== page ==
Books by Bruce Cumings

THE KOREAN WAR by Bruce Cumings
Released: July 27, 2010

"Few conservatives will change their minds, but Cumings makes a convincing case that Korea, not Vietnam, was the first modern war America entered abysmally ignorant of what it was getting into."
An eloquent, squirm-inducing account of the war's long background and murderous destruction, which began well before the fighting. Read full book review >
Released: June 1, 2004

"All in all, a persuasive argument that the axis-of-evil trope is as illusory as those elusive WMDs."
Is there an axis of evil? Perhaps, but its headquarters may be in Washington. Read full book review >
Released: Feb. 1, 1997

An elegantly informative account of Korea's convulsive transformation from a cohesive, if authoritarian, agrarian society into a nation uneasily divided between the North's seemingly backward Marxist police state and the South's modern industrial showcase whose governance still owes much to dynastic, neo- Confucian principles. While Cumings (War and Television, 1992, etc.) focuses on the East Asian country's recent past (i.e., from the mid-19th century to the present), he provides a wonderfully discursive appreciation of the small peninsular nation's development in earlier eras, when it was frequently caught up in the geopolitical struggles of aggressive neighbors like China and Japan. Stressing the traditionally shrewd approach to foreign policy of those who have ruled Korea, the author (director of Northwestern University's Center for International and Comparative Studies) assesses the country's forcible annexation by Japan in 1910, its subsequent liberation, and its postWW II partition. Also reviewed in detail is the war between North and South during the early 1950s, and the Republic of Korea's unlikely emergence as an economic power (thanks in large measure to a well-educated indigenous workforce). Cumings goes on to record the mountainous South's progress toward establishing democratic institutions, a process accelerated by the pragmatic impatience of influential chaebols (conglomerates) with the capriciously acquisitive tyrannies of military strongmen. Covered as well are prospects for German-style reunification (an outcome that could discomfit Japan), the North's ``cloistered regime'' and the putative perils posed by its nuclear capabilities, the aspirations of expatriate Koreans (deemed a model minority in the US), and the place a united nation might claim in the Global Village's pecking order. An immensely illuminating and accessible history of a strategic Pacific Basin outpost whose yesteryears are remarkable for sudden reversals of fortune and arresting discontinuities. (maps, color and b&w photos, not seen) Read full book review >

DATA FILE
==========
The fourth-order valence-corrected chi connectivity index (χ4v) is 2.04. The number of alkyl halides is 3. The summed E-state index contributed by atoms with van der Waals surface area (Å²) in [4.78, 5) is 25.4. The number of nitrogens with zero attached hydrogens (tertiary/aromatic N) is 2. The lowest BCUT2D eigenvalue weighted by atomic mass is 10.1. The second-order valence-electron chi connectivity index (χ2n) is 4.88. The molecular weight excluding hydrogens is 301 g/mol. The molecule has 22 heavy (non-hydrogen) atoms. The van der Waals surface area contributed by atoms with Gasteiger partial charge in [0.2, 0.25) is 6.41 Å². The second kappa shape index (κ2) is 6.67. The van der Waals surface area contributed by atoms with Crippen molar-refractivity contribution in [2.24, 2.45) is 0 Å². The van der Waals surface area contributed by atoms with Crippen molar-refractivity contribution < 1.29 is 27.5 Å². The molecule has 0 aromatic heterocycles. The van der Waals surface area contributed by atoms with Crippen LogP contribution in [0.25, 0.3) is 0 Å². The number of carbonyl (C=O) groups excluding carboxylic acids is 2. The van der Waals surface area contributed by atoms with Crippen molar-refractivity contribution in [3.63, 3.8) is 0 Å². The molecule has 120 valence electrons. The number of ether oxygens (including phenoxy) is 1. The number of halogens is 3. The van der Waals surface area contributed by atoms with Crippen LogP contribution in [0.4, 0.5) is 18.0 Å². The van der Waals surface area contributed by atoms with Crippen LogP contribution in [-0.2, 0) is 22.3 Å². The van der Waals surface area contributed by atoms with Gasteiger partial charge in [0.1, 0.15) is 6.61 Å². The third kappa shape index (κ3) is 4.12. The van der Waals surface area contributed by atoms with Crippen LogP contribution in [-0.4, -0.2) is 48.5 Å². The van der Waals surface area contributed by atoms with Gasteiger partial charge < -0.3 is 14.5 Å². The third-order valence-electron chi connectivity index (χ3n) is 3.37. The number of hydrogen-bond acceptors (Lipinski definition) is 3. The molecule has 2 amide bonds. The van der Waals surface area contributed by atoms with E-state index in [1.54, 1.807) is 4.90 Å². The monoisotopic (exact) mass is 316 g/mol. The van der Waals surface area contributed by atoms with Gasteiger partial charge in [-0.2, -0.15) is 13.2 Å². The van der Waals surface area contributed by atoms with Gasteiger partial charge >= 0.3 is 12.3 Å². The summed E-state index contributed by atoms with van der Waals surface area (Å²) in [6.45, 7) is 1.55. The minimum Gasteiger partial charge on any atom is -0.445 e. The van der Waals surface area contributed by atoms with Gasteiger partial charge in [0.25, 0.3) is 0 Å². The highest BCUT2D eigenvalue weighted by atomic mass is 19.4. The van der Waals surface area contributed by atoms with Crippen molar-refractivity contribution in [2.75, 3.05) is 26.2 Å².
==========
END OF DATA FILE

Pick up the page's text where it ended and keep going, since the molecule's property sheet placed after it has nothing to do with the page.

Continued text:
Released: July 1, 1992

An eloquent critique, from a politically progressive perspective, not only of TV's coverage of war but also of its treatment of topical and historical events and of ``politics in contemporary America—an imperious, camouflaged politics known best to those who transgress implicit limits, tread on unvoiced premises [and] traffic in the heterodox....'' Cumings (East Asian and International History/Univ. of Chicago) uses TV's coverage of Vietnam and the Gulf War as a way of analyzing the assumptions underlying its treatment of all sorts of political issues. Drawing on his own experience as an expert consultant on a TV documentary about recent American wars, Cumings shows strikingly how a type of consensus evolves about America's role in wars, a consensus that prevents alternative views from being expressed. The TV coverage of the Gulf War perfectly illustrates this situation, in which, Cumings contends, TV not only failed to present a sophisticated analysis of Arab culture or of the true issues in the war, but also allowed itself to be stage- managed into producing a false account of the fighting (the author claims that the precision of America's ``smart weapons'' was greatly exaggerated, and that the destruction wrought by the war was not adequately covered). Cumings argues convincingly that the purported ``objectivity'' of the camera is an illusion, and that TV is a medium that makes points and takes sides despite its supposed impartial coverage of news events. A provocative and intelligent analysis. (Illustrations—not seen.) Read full book review >